Carcinoembryonic antigen (CEA) is a biomarker for multiple cancers including colon. It is the target of therapeutic antibody Arcitumomab and the clinically-approved imaging tracer CEA-Scan, a 99mTc-labeled Fab fragment that is derived from the murine monoclonal antibody.
Similar as studies with anti-EGFR nanobodies, nanobodies have been succesfully used to image CEA-positive xenografted tumors (Cortez et al, Curr Radiopharmaceuticals, 2008). This model nanobody was further used to show the feasibility of CDR-grafting to generate less immunogenic variants with equal potential for molecular imaging (Vaneycken et al, J Nucl Med, 2010).

  • HER2

HER2 is a biomarker for breast and other types of cancers and its expression usually associates with bad prognosis. It is the antigen for many targeted therapies, including monoclonal antibodies Trastuzumab and Pertuzumab and the tyrosine kinase inhibitor Lapitinib. Noninvasive quantification of HER2 expression in primary tumors and metastases would allow to accurately select patients eligible for targeted therapies and to follow them up during and after therapy.
Anti-HER2 nanobodies have been generated and biochemically evaluated for strength and specificity of antigen recognition, stability, targeted epitope and internalization rate. 99mTc-labeled nanobodies were shown to target HER2-positive but not -negative tumors in laboratory mice via dissection analysis and SPECT/CT imaging studies (Vaneycken & Devoogdt et al, FASEB, 2011).
A lead anti-HER2 nanobody was selected and radiochemical procedures were optimized for radiolabeling with 68Ga (Xavier et al, in preparation). A first-in human clinical trial is ongoing in our hospital to evaluate the safety of this radiotracer for PET-imaging in healthy and breast cancer patients (Vaneycken et al, Curr Opin Biotechnol, 2011).
Chemical procedures have been or are being evaluated to label the lead anti-HER2 nanobody with other radionuclides, including 177Lu (D'Huyvetter et al, Contr Media & Mol Imaging, 2012), 18F, 131I, 211At & 111In and near-infrared fluorescent dyes.
Anti-HER2 nanobodies are also coupled to gold nanoparticles for targeted thermotherapy (Van Den Broek et al, ACS Nano, 2011).
Besides for imaging, nanobodies are also labeled with therapeutic radionuclides such as 177Lu and 211At. Anti-HER2 nanobodies are formatted such that kidney retention is kept to a minimum.
Anti-HER2 nanobodies are being in vitro matured and further engineered into multivalent constructs and the effect of engineering on biochemical parameters and in vivo tumor targeting potential is being investigated.

  • Paraprotein

Paraprotein is (part of) the antibody produced by clonal multiple myeloma cells and therefore represents the ultimate cancer and patient-specific biomarker for targeting this disease. Since multiple myeloma is currently uncurable due to the re-growth of residual disease after conventional radio- and chemotherapy, new specific therapies are urgently needed.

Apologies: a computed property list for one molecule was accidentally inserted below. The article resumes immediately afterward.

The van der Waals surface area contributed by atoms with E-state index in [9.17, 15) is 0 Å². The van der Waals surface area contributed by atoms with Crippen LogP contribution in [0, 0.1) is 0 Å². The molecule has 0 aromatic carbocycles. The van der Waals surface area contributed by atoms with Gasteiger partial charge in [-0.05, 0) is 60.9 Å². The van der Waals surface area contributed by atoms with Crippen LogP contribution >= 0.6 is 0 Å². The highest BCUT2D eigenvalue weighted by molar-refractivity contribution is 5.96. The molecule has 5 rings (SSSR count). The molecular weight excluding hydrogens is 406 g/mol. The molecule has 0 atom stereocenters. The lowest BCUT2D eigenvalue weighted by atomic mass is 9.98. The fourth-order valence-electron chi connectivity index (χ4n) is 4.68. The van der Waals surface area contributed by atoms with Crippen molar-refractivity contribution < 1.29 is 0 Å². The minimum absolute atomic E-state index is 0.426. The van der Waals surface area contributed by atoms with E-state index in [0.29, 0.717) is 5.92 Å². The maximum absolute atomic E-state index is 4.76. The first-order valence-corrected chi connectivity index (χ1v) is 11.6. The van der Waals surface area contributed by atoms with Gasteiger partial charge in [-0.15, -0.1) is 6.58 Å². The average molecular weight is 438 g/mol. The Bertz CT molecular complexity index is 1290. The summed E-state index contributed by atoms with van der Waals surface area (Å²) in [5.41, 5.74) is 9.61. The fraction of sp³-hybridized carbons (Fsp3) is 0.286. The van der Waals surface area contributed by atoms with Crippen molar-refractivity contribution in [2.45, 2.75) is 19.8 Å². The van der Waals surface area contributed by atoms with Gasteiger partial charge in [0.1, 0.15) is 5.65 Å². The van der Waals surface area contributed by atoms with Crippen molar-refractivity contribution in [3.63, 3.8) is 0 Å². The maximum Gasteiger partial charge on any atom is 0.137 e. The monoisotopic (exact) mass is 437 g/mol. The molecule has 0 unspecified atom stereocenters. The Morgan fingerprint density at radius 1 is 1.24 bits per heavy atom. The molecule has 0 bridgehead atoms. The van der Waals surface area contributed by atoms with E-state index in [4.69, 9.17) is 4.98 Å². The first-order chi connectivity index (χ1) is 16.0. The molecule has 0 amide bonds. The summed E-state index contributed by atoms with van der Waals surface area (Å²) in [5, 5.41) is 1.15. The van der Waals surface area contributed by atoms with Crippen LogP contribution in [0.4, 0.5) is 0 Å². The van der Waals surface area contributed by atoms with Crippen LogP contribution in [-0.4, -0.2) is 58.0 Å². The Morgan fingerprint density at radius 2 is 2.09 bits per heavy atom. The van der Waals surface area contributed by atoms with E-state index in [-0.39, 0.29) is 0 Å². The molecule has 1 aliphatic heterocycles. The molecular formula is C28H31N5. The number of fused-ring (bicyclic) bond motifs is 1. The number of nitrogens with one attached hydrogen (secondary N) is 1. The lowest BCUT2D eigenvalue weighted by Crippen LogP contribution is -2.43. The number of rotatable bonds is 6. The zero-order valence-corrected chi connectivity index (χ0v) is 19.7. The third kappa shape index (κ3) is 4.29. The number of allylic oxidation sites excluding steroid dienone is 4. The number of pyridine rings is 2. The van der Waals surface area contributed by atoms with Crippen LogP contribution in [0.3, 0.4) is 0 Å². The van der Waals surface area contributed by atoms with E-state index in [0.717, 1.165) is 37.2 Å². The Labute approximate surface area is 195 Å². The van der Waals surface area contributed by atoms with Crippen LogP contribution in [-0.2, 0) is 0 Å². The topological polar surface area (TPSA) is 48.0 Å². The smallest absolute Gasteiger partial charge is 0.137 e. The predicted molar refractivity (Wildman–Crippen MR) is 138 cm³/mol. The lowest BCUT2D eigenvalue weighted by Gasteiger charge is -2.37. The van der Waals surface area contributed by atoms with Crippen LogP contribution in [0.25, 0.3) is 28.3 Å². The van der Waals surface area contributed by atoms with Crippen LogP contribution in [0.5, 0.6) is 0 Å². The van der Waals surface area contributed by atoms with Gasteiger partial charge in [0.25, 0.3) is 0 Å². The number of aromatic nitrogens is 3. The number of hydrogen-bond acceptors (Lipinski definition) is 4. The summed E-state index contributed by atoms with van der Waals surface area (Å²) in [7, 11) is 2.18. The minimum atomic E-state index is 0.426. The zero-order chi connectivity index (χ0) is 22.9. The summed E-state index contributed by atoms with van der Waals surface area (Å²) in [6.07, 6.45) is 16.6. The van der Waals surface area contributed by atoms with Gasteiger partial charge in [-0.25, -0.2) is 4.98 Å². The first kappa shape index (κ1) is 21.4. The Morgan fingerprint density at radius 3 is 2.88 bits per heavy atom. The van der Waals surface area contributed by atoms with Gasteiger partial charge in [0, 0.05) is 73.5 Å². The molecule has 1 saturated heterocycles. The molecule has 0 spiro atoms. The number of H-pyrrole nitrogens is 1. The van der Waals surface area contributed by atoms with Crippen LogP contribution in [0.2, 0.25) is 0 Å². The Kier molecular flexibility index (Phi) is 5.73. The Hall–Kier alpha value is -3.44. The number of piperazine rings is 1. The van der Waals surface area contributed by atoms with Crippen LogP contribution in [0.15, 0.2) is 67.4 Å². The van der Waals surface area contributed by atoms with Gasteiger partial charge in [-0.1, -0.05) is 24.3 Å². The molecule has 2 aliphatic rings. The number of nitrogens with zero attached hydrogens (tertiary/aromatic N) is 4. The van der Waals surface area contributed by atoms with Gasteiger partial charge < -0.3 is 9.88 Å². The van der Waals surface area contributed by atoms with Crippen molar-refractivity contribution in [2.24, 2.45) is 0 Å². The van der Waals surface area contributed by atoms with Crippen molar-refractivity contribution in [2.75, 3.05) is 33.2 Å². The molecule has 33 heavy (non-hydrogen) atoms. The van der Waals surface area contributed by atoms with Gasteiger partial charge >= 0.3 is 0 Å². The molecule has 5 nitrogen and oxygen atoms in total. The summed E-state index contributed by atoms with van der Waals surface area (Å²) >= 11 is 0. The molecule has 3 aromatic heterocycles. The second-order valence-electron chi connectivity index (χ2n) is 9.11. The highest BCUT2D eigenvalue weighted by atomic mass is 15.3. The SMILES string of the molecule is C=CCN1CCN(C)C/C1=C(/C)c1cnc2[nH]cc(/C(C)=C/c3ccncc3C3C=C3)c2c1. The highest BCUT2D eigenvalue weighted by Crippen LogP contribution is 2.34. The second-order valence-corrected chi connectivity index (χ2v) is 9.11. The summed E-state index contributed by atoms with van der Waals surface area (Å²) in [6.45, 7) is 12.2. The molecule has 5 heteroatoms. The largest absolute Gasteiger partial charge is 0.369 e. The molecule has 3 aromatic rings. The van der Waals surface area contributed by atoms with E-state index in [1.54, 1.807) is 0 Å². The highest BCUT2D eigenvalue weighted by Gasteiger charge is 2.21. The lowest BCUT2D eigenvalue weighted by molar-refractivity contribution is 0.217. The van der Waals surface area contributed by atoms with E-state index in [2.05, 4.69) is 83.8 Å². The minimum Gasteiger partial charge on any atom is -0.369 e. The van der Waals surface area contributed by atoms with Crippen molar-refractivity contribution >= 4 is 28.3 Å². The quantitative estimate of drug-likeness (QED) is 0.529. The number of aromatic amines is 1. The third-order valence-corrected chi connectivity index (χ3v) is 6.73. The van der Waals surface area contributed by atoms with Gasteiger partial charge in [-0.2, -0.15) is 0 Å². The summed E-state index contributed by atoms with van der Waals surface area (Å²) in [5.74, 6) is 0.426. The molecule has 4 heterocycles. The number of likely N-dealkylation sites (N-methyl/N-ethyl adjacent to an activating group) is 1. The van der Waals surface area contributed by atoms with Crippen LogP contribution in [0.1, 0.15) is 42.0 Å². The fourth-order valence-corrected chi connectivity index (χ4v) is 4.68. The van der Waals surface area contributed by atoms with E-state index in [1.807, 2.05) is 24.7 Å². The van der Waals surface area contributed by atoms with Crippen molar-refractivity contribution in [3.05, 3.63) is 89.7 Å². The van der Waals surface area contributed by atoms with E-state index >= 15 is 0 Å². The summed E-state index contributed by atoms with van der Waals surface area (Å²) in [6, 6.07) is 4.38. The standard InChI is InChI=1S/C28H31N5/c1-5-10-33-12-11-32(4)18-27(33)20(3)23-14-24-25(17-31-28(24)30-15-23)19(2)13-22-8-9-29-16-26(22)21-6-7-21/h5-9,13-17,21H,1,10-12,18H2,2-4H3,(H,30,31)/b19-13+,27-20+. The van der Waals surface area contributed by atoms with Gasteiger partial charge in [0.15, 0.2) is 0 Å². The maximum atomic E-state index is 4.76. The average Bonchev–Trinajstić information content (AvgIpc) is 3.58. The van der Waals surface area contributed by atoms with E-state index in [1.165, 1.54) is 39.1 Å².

Using stringent selection techniques, anti-idiotypic nanobodies have been generated to specifically bind to paraprotein produced by 5T2 multiple myeloma, a widely used in vivo mouse model for this disease. This project is performed in close collaboration with Prof. Karin Vanderkerken at our university. We are currently evaluating 99mTc-labeled anti-idiotype nanobodies for in vivo imaging. After coupling to high-energy radionuclides or to RNAi molecules, we aim to perform efficiently treat residual disease in mice.

  • Miscellaneous

In collaboration with the group of Claude Libert, we are also evaluating anti-integrin nanobodies for their potential to target tumor vasculature, and as a possible synergistic therapeutic for TNF-therapy.

Personnel involved & collaborators:

  • ICMI: Nick Devoogdt & Sam Massa (nanobody generation and engineering), Gezim Bala & Sophie Hernot (fluorescence imaging), Vicky Caveliers, Ilse Van Eycken, Olive Lea Tchouate Gainkam (until 2008), Matthias d'Huyvetter & Catarina Xavier (radiochemistry and preclinical imaging), Marleen Keyaerts & Tony Lahoutte (clinical translation), Cindy Peleman and Isabel Remory (lab technicians)

  • Cellular and Molecular Immunology (CMIM), VUB: Prof Serge Muyldermans, Dr. Cécile Vincke, Dr. Pieter De Pauw.

  • Dept Hematology and Immunology (HEIM), VUB: Drs. Miguel Lemaire and Prof Karin Vanderkerken

  • Duke University, NC, USA: Prof. Michael Zalutsky & Dr. Marek Pruszynski

  • Belgian Nuclear Research Center/Studiecentrum kernenergie (SCK.CEN): Dr. Nathalie Impens, Dr. An Aerts & Dr. Saarah Baatout

  • UGent, Belgium: Prof Claude Libert, Dr Filip Vanhauwermeiren

  • KTH, Sweden: Dr. Vladimir Tolmachev, Dr. John Lofblom and Dr. Torbjorn Graslund.

  • Interuniversity micro-electronics Center (IMEC), Leuven, Belgium: Dr. Bieke Van Den Broek & Prof. G. Borghs

  • KULeuven: Drs Antoine D'Hollander & Prof. U. Himmelreich

  • Ablynx: Dr. Hilde Revets

2. Atherosclerosis